BWW Review: LES MISERABLES at Orpheum Theatre is Too Beautiful to Miss
If you were to ask theatre goers to name their favorite musical of all time, I would wager many would say LES MISERABLES. Based on Victor Hugo's classic French novel of 1862, the musical adaptation by Claude Michel-Schonberg (music), Alain Boublil and Jean-Marc Natel (original French lyrics and book), and Herbert Kretzmer (English lyrics) has thrilled audiences for thirty-five years. It has captured a plethora of awards in the West End, Broadway, and Toronto. The 2014 Broadway revival was nominated for a Tony Award, but did not win; however, the Australian revival did pick up additional awards. Early critics dismissed this show as "lurid Victorian lavishness," but audiences disagreed, making it the world's longest running musical of all time and 5th longest-running Broadway show. What makes this such a favorite?
This sung-through musical set in Paris during the years leading up to the June Rebellion does a respectable job tackling Hugo's voluminous work (more than 2700 pages). But even with a nearly three hour run time, details are missing where you are made to assume. The audience is largely willing to overlook these gaps because the story is so compelling--it's filled with sacrifice, vengeance, forgiveness, redemption, and love. There is also crowd pleasing gratuitous humor contributed by the outrageous Thenardiers, played by Jimmy Smagula and Michelle Dowdy.
Jean Valjean, prisoner number 24601, is released from 19 years of hard labour for stealing a loaf of bread to feed his starving nephew. Prison guard Javert ensures Valjean will have a difficult time obtaining a decent job by giving him a work paper that identifies him as an ex-con. Valjean is taken in by a benevolent bishop and repays him by stealing his silver. To his surprise, the bishop defends Valjean and gives him silver candlesticks in addition to his stolen loot. Along with the candlesticks, the bishop gives Valjean encouragement to make his life count. He does. He becomes a wealthy factory owner and mayor. As such he meets dying single mother Fantine who is driven out of the factory and into prostitution. Valjean promises to looks after her young daughter Cosette who is being "cared for" by the shifty innkeepers, the Thenardiers.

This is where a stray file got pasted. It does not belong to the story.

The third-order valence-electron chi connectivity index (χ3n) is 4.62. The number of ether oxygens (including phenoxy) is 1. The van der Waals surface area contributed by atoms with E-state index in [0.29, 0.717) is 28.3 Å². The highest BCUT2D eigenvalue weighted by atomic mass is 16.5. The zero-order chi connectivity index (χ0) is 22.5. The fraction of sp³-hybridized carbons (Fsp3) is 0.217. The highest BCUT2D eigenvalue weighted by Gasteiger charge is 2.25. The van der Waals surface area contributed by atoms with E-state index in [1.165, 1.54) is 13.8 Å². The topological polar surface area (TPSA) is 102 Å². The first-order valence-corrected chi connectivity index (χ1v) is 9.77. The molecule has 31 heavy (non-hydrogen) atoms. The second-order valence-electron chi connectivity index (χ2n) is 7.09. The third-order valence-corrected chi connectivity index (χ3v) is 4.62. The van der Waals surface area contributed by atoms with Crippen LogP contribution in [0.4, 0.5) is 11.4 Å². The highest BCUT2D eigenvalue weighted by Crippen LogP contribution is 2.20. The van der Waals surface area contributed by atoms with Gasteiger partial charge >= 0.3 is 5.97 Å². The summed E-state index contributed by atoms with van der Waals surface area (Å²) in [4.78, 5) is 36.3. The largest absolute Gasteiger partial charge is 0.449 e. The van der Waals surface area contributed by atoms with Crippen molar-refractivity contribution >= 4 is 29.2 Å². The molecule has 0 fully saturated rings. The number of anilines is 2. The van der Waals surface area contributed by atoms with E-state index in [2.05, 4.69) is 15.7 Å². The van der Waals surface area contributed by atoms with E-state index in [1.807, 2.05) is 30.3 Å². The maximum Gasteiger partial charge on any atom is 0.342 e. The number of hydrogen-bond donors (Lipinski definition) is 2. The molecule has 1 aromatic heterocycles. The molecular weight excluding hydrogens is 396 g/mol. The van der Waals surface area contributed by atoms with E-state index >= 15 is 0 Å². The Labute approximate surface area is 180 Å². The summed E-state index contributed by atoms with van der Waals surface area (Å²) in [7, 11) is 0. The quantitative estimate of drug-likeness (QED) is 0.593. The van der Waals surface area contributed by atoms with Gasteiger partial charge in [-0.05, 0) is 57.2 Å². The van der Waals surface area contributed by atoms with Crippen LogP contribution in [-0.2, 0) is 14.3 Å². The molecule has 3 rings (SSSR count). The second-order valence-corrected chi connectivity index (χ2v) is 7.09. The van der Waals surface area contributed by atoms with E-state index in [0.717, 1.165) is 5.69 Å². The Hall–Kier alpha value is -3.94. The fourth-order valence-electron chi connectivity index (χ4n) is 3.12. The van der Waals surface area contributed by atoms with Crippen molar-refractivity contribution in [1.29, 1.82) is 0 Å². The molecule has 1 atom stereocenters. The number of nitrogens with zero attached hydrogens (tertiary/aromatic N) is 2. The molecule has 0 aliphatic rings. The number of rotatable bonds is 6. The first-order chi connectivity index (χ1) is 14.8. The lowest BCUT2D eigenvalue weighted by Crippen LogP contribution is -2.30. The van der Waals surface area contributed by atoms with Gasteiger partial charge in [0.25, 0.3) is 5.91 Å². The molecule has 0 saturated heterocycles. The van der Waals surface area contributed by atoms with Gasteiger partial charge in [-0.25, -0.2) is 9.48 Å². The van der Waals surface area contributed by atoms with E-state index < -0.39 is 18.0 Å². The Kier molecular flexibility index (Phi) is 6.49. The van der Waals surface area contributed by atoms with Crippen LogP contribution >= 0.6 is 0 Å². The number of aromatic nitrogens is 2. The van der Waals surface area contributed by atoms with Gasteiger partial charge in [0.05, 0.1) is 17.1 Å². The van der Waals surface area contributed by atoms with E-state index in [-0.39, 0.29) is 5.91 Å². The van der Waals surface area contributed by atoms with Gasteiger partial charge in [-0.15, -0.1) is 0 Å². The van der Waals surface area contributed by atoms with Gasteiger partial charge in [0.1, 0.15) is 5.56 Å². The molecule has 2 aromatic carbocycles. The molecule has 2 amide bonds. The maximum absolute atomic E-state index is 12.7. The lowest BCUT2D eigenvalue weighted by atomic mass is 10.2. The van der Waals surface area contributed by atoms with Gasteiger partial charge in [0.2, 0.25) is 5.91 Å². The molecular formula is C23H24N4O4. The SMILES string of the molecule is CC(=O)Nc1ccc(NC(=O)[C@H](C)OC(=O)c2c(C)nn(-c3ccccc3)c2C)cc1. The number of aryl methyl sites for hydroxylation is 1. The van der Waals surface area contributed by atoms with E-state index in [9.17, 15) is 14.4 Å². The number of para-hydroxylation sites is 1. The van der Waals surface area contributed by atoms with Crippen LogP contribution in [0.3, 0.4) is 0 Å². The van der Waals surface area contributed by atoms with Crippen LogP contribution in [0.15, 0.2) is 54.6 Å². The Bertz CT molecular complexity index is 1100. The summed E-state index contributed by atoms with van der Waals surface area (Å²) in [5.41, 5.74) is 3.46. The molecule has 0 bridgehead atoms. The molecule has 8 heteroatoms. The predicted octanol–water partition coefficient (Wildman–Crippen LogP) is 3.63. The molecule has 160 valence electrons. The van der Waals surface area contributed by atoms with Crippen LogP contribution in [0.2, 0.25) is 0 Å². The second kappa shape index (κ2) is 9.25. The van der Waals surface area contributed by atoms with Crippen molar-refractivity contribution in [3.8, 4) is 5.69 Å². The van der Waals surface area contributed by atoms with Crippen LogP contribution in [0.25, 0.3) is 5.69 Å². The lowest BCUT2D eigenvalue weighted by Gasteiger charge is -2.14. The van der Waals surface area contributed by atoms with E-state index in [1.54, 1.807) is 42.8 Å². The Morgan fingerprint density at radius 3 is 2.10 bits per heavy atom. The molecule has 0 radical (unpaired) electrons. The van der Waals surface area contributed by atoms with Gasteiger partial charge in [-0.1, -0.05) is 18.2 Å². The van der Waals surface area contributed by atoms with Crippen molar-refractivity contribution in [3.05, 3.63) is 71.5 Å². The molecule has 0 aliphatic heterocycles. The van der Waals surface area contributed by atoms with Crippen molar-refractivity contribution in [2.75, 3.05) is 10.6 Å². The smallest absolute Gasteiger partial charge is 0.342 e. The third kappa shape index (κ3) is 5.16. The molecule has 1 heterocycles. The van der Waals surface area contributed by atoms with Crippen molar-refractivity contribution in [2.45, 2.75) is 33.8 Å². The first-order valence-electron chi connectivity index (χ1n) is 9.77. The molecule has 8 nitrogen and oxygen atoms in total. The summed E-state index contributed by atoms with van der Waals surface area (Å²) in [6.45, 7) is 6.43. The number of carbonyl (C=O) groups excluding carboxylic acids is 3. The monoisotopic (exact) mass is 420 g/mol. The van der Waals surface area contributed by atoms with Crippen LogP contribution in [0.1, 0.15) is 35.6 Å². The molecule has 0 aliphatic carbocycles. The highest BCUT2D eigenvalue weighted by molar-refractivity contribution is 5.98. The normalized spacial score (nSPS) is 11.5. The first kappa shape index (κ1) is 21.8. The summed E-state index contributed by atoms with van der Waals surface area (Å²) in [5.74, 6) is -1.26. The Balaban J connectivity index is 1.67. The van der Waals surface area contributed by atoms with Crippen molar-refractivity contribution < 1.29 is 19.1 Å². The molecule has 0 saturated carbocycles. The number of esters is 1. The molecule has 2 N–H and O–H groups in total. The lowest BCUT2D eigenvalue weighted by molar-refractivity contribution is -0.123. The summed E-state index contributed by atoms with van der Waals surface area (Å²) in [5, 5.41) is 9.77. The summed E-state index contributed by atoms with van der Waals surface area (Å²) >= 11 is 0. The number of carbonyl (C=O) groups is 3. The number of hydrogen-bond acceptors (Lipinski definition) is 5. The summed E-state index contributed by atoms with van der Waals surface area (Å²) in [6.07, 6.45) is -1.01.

The story continues years later with a love triangle involving Cosette, the student Marius, and Eponine, the daughter of the Thenardiers. New love. Conflict. Heartbreak. The June rebellion breaks out. People die. People are saved. People mourn.
Laurence Connor and James Powell do a commendable job presenting this passionate production. Brian Eads as Musical Director brings out chillingly beautiful duets and ensemble pieces. Soloists are noticeably trained with incredibly fine voices, down to the last ensemble member. Regrettably, there is a lack of emotion. Songs are sung with technical beauty, but without sorrow. Choice notes are held seconds too long. Gorgeous melodies give way to theatrical recitations.
Those who shine most brightly are Jillian Butler as Cosette who exudes an innocence and a delicate pitch-perfect soprano that oozes honey. Joshua Grosso inserts a playfulness into his interpretation of Marius. On his serious side, he brings me closest to tears in my favorite songs, A Little Fall or Rain (with Phoenix Best) and Empty Chairs at Empty Tables, both mourning the passing of friends. Preston Truman Boyd presents Javert effortlessly with solid vocals and no hint of overplaying his part. His confrontation with Valjean (Patrick Dunn) at Fantine's bedside is the most fully charged number in the show. Dunn's impressive vocal range and the depth of his performance develops throughout the show from an overly passionate demonstration of anger in Soliloquy to tender fatherly concern for Cosette and Marius.
I did not sense the anguish in either the bittersweet I Dreamed a Dream (Mary Kate Moore) or On My Own (Phoenix Best). Maybe I just can't shake the memory of Ruthie Henshall's or Lea Salonga's raw emotion. The audience disagreed with me by responding with roaring approval.
I give roaring approval to both Matt Kinley's set design (associate set designers David Harris and Christine Peters) and Paule Constable's lighting design (associate lighting designer Richard Pacholski.) Wow! Just beautiful. The effect is like gazing at vintage paintings... No wonder, since they were inspired by the paintings of Victor Hugo. Then -add in the amazing projections of sewers and soaring city and sky scapes by Fifty-Nine Productions, or an apocalyptic barricade, and the visual effects are stunning. One Day More is particularly captivating with the shadowing behind the mob. This is probably one of the most beautiful presentations I've seen.
LES MISERABLES: The miserable ones. The wretched. The poor victims and the dispossessed. This is a dark story with a silver lining. "To love another person is to see the face of God." There is much love in this story. There is much to love about this production. It will continue to enthrall audiences for years to come.
It's too beautiful to miss.
The show runs January 14-19. Saturdays and Sundays have a matinee in addition to the evening performances. Tickets are available at TicketOmaha.com or by calling the box office at 402-345-0606.
Photo Credit: Matthew Murphy